In order to do this at all you must be confident that the tables of data do have columns which have a common set of values that you can join on.

Assuming you do have a common column to join on, you can use an Inner join to combine the data.

However it will also be important for you to establish rows in both of the tables for which there is no matching row in the other table.

To do this you will want to use a Full outer join or in the case of SQLite a Left outer join run twice using both tables in the From and Join clauses. We can demonstrate ability Left outer join using the Crops_rice table we created earlier.

The query below is similar to our original join except that we are now joining with the crops_rice table and we have dropped the additional criteria.

select a.Id as Farms_Id, a.B_no_membrs,
       b.Id as Crops_Id, b.D_curr_crop
from Farms as a
left outer join Crops_rice as b
on a.Id = b.Id 

You can see from the results that there is an entry for every record in the Farms table, but unless there is a crop of rice, the entries in the columns from the crops_rice table are shown as NULL.

Left Outer Join1

Joins with more than two tables

Joins are not restricted to just two tables. You can have any number, but the more you have the more unreadable the SQL query is likely to become. Quite often you can create views to hide this complexity.

Our original question was: ‘Which Farms with more than 12 people in the household grow Maize?’ We found the number of people in the household from the Farms table and the crops they grew in the crops table. Suppose we now wanted to change the question to be: For Farms with more than 12 people in the household how much land is devoted to growing Maize? In addition to the previous requirements we now also need the size of the plots growing maize. This information is only contained in the plots table. The plots table has both an Id column which we can use to join it with the Farms column. There is also a plot_Id column which is used to indicate the number of the plot within the Farm. The crops table also has a plot_id column used for the same purpose.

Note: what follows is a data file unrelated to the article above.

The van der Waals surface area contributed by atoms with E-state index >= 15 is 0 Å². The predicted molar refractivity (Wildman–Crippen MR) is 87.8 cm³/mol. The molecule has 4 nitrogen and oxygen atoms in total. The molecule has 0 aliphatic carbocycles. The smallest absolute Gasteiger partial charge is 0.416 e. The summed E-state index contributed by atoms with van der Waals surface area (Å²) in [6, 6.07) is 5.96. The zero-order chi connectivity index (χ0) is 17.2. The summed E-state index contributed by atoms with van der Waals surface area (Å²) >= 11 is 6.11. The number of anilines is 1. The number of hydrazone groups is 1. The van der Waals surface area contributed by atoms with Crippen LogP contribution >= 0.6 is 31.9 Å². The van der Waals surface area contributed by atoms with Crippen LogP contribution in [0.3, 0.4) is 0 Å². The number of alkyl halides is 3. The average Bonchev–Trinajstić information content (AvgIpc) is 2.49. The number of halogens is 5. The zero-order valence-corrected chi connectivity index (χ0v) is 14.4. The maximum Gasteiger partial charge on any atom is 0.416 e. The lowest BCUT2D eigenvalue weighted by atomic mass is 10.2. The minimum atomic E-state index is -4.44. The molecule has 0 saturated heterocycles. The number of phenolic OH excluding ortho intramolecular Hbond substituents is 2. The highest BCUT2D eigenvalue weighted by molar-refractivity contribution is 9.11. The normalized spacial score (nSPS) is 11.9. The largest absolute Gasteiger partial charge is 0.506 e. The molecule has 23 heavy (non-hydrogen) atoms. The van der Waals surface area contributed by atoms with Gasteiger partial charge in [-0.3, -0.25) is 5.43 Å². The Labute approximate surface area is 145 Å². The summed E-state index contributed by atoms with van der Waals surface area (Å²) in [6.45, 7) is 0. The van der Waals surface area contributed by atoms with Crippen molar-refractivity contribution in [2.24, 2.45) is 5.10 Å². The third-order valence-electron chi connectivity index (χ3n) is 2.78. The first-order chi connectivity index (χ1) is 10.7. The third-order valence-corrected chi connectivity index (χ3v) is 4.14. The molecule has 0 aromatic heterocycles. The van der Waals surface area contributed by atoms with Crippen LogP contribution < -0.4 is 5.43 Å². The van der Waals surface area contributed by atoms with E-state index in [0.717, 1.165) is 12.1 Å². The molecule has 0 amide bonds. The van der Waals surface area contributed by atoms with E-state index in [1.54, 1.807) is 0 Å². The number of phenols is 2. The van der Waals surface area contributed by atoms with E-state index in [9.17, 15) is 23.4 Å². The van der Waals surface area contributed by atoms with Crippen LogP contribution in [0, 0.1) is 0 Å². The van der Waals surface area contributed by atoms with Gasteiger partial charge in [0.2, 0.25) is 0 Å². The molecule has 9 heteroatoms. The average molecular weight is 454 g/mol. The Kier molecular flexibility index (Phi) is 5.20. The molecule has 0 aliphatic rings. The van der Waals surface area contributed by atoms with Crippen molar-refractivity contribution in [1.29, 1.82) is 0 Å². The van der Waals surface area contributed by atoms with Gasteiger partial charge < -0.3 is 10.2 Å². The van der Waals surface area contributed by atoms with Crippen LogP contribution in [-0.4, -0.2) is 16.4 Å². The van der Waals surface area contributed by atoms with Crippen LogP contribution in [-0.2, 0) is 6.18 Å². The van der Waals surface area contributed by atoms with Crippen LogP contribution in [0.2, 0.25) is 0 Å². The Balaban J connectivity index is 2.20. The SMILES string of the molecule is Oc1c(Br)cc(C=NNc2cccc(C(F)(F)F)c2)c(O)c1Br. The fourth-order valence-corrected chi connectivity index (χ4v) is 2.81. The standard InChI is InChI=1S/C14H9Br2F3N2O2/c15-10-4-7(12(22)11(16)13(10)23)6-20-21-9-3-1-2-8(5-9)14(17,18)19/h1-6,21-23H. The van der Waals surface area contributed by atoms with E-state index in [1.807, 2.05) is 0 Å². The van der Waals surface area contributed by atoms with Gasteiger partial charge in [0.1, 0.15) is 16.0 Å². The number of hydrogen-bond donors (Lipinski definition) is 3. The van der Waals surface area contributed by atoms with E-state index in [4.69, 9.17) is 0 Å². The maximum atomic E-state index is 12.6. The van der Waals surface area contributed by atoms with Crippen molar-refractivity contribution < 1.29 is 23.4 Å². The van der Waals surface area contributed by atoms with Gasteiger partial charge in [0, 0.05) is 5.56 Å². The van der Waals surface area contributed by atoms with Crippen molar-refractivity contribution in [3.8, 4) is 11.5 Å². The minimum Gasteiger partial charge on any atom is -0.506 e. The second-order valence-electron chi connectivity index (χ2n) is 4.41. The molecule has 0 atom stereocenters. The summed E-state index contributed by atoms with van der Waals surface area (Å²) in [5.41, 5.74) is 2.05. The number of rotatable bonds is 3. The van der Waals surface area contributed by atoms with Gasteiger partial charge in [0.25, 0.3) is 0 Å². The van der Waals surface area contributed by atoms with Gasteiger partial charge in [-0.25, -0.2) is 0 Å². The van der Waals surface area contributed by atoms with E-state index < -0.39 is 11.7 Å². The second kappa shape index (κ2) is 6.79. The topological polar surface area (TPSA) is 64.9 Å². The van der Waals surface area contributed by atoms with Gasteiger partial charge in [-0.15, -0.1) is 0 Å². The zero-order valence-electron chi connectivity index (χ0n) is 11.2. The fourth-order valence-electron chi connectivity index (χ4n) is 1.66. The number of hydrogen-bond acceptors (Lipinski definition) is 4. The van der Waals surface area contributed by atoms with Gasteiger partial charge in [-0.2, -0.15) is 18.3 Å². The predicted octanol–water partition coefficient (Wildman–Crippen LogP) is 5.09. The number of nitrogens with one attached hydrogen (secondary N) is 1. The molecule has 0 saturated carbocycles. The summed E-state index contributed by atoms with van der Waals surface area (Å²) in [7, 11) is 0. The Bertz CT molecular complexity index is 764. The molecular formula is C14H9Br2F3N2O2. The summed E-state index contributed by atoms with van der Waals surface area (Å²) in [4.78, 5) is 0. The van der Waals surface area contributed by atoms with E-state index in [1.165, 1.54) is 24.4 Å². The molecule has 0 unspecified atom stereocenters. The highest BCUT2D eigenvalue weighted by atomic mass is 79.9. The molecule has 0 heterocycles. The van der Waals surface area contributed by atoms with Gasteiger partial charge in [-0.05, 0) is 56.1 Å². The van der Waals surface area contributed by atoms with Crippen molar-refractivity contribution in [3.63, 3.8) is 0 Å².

However we cannot join the plots and the crops table with just the plot_id column because the plot_id column is not unique within the Plots table. The plot_id is the plot number within a Farm. So every Farm will have a plot_id with the value 1. In order to make what we join on unique we need to use both the Id column and the plot_id column together. This is allowed and quite commonly done.

Our new query now looks like this:

select a.Id as Farms_Id, a.B_no_membrs,
       b.Id , b.plot_id as plot_id, b.D02_total_plot,
       c.Id as Crops_Id, c.plot_Id as crops_plot_id, c.D_curr_crop
from Farms as a
join Plots as b
join Crops  as c
on a.Id = b.Id and ( b.Id = c.Id and b.plot_id = c.plot_id) and a.B_no_membrs > 12 and c.D_curr_crop = 'maize'
;

Things to notice:

  1. There is a join clause for each of the additional tables
  2. But there is only one on clause containing all of the needed criteria.
  3. The two criteria in brackets represents the join of the plots table to the Crops table. (The brackets aren’t needed, I just added them for clarity).

The results look like this:

Left Outer Join1

Exercise

  1. Modify the query above so that only the ‘Id’, ‘D02_total_plot’ and the ‘D_curr_crop’ columns are shown and at the same time summarise the data so that there is only one entry for each Farm. i.e sum the ‘D02_total_plot’ column.

Solution

select a.Id as Farms_Id, 
       sum(b.D02_total_plot) as total_planted,
       c.D_curr_crop
from Farms as a
join Plots as b
join Crops  as c
on a.Id = b.Id and ( b.Id = c.Id and b.plot_id = c.plot_id) and a.B_no_membrs > 12 and c.D_curr_crop = 'maize'
group by a.Id, c.D_curr_crop
;

Key Points

  • Joins are used to combine data from two or more tables.

  • Tables to be joined must have a column in each which represent the same thing

  • There are several different types of joins

  • The Inner join is the most commonly use

  • You may have to use the other join types to discover missing data or gaps in your data